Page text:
2b) Hint 2: know that you are working out P(X = 0), which can be using the formula, or a graphic calculator
2c) Hint 3: know that you are working out P(X = 2 and Y = 2)
2c) Hint 4: recognise that P(X = 2 and Y = 2) = P(X = 2) × P(Y = 2) as X and Y are independent (this was stated in the question)
2c) Hint 5: calculate each of P(X = 2) and P(Y = 2) either by formula, or a graphic calculator
2d) Hint 6: notice that both X and Y are rates per minute, and it makes sense to add them
2d) Hint 7: know that X + Y will also be a Poisson distribution, as it is the sum of two independent Poisson distributions that are 'allowed' to be added
2d) Hint 8: know that the parameter for X + Y is the sum of the parameter of X and the parameter of Y
2d) Hint 9: know that P(X + Y > 5) = 1 - P(X + Y ≤ 5)
2d) Hint 10: calculate P(X + Y ≤ 5) using tables or a graphic calculator
Hint 1: consider constructing an outcome table with 0, 0, 2, 4, 4 along the row and column headings (but a tree diagram is also possible...)
Hint 2: notice that it is 'without replacement' so the main diagonal of the outcome table is void, as you can't take the same card twice
Hint 3: populate the outcome table with the sum of the row and column values
Hint 4: use the frequencies of 0, 2, 4, 6 and 8 to generate the probabilities of each value of T.
Hint 5: calculate E(T) in the usual manner
Hint 6: calculate E(T²) in the usual manner
Hint 7: use V(V) = E(T²) - E²(X)
4a) Hint 1: recognise that we have a random variable with a binomial distribution
4a) Hint 2: we have X ~ B(104, 0.44) and we want P(X = 52)
4a) Hint 3: either use the formula or a graphic calculator to calculate P(X = 52)
4b) Hint 4: recognise that this is asking for a normal approximation to a binomial distribution
4b) Hint 5: calculate the values of the mean and variance of this normal approximation - call this new random variable, Y.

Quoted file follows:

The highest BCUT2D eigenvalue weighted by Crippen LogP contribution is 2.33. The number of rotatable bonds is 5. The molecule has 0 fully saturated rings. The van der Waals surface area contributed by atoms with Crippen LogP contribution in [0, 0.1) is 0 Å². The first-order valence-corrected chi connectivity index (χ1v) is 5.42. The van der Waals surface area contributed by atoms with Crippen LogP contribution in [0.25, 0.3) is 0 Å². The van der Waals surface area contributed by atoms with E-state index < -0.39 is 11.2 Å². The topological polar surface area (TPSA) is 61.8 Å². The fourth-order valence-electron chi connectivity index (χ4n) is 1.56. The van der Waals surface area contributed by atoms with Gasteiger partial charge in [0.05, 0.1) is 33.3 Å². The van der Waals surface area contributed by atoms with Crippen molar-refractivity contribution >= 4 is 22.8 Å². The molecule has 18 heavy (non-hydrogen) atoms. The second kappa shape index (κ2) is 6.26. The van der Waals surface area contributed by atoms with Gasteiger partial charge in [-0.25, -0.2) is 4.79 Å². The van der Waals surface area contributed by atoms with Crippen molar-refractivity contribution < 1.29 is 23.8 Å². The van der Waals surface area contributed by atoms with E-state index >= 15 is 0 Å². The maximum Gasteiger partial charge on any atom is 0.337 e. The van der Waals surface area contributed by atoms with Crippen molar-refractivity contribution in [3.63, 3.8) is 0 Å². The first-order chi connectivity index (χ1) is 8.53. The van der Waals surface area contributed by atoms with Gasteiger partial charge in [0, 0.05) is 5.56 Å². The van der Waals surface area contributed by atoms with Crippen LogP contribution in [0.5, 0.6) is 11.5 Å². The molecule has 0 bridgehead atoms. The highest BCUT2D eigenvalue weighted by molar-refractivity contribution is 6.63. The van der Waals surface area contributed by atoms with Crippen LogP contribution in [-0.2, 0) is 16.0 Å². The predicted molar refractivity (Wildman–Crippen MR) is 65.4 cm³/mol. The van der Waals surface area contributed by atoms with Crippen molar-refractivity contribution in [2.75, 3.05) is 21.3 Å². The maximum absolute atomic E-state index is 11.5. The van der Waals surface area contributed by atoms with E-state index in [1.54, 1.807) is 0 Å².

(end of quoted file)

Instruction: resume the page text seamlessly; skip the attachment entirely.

4b) Hint 6: when calculating P(40 ≤ X ≤ 50) remember to use continuity correction
4b) Hint 7: proceed to calculate P(39.5 ≤ Y ≤ 50.5), preferably by standardising Y to Z first.
5a) Hint 1: think about whether the data presented is paired, or not.
5b) Hint 2: you should have noticed that it is paired data, so one set can be subtracted from the other to obtain the 'difference'
5b) Hint 3: state your null hypothesis in terms of the mean of the difference being equal to zero
5b) Hint 4: recognise that we do not have the population standard deviation, so it will need to be calculated from the data set
5b) Hint 5: as a consequence, we are now going to use a t8 distribution, and not a z distribution
5b) Hint 6: at the conclusion, note that we are performing a two-tailed test, so use the correct critical value, or p-value
5b) Hint 7: remember to give final conclusion in terms of the context of the problem
6a) Hint 1: use page 5 of the Statistical Formulae and Tables booklet to remind you of what E(εi) and V(εi) should be.
6a) Hint 2: know that we need the residual points to be randomly scattered, with constant variance, around zero on the residual plot
6a) Hint 3: comment on whether the shape of the dots on the residual plot meets our expectations for a good model
6b) Hint 4: proceed with the standard process to find out the parameters of a least squares regression line, using the formulae on page 5 of the Statistical Formulae and Tables booklet
6b) Hint 5: use the letter 'w' instead of the letter 'y' throughout your calculations
6b) Hint 6: after obtaining w = 1.80624 - 0.013982x, know that we shall have to substitute in a value for x.
6b) Hint 7: notice that x is not 1927, but rather 1927 - 1840 which equals 87
6b) Hint 8: once you have the value for w, this needs to be converted to a value of y, using the information about logarithms
7a) Hint 1: consider re-writing X/n as (¹/n)X to emphasise that X is being multiplied by a constant
7a) Hint 2: know that E(aX + b) = aE(X) + b, and that here a = ¹/n and b = 0
7a) Hint 3: know that V(aX + b) = a²V(X), and that here a = ¹/n and b = 0
7b) Hint 4: know that p̂ = 14 ÷ 50 = 0.28
7b) Hint 5: to work from first principals, define X to have a binomial distribution
7b) Hint 6: then approximate X with a normal distribution
7b) Hint 7: check that np>5 and nq >5 for this approximation to be valid for the method about to be use